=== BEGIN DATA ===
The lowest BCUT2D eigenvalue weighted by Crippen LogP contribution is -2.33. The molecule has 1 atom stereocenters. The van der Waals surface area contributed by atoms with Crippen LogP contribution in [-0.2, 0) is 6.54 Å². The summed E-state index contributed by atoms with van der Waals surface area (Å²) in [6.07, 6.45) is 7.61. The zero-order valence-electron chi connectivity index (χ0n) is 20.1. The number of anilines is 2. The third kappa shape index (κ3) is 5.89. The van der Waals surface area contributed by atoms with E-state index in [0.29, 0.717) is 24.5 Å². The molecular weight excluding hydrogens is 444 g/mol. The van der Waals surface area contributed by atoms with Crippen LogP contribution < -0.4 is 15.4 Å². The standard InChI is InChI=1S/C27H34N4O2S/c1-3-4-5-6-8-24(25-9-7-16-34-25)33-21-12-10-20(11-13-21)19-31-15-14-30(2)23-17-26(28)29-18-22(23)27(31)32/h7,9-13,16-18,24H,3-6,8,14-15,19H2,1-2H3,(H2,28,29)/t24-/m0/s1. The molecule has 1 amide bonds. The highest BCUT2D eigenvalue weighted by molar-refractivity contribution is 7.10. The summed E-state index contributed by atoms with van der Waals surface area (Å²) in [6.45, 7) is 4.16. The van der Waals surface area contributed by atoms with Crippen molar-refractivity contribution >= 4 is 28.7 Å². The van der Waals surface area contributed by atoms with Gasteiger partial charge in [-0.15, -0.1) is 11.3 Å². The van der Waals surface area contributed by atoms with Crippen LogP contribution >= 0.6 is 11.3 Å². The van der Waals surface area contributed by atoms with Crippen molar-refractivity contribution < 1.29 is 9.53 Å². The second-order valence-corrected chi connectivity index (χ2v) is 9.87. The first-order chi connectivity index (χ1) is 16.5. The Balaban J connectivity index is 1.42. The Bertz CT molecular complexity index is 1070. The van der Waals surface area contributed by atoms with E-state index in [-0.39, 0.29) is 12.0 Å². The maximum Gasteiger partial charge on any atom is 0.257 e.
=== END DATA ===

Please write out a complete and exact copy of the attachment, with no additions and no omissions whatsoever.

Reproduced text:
The lowest BCUT2D eigenvalue weighted by Crippen LogP contribution is -2.33. The molecule has 1 atom stereocenters. The van der Waals surface area contributed by atoms with Crippen LogP contribution in [-0.2, 0) is 6.54 Å². The summed E-state index contributed by atoms with van der Waals surface area (Å²) in [6.07, 6.45) is 7.61. The zero-order valence-electron chi connectivity index (χ0n) is 20.1. The number of anilines is 2. The third kappa shape index (κ3) is 5.89. The van der Waals surface area contributed by atoms with E-state index in [0.29, 0.717) is 24.5 Å². The molecular weight excluding hydrogens is 444 g/mol. The van der Waals surface area contributed by atoms with Crippen LogP contribution < -0.4 is 15.4 Å². The standard InChI is InChI=1S/C27H34N4O2S/c1-3-4-5-6-8-24(25-9-7-16-34-25)33-21-12-10-20(11-13-21)19-31-15-14-30(2)23-17-26(28)29-18-22(23)27(31)32/h7,9-13,16-18,24H,3-6,8,14-15,19H2,1-2H3,(H2,28,29)/t24-/m0/s1. The molecule has 1 amide bonds. The highest BCUT2D eigenvalue weighted by molar-refractivity contribution is 7.10. The summed E-state index contributed by atoms with van der Waals surface area (Å²) in [6.45, 7) is 4.16. The van der Waals surface area contributed by atoms with Crippen molar-refractivity contribution >= 4 is 28.7 Å². The van der Waals surface area contributed by atoms with Gasteiger partial charge in [-0.15, -0.1) is 11.3 Å². The van der Waals surface area contributed by atoms with Crippen LogP contribution >= 0.6 is 11.3 Å². The van der Waals surface area contributed by atoms with Crippen molar-refractivity contribution < 1.29 is 9.53 Å². The second-order valence-corrected chi connectivity index (χ2v) is 9.87. The first-order chi connectivity index (χ1) is 16.5. The Balaban J connectivity index is 1.42. The Bertz CT molecular complexity index is 1070. The van der Waals surface area contributed by atoms with E-state index in [-0.39, 0.29) is 12.0 Å². The maximum Gasteiger partial charge on any atom is 0.257 e.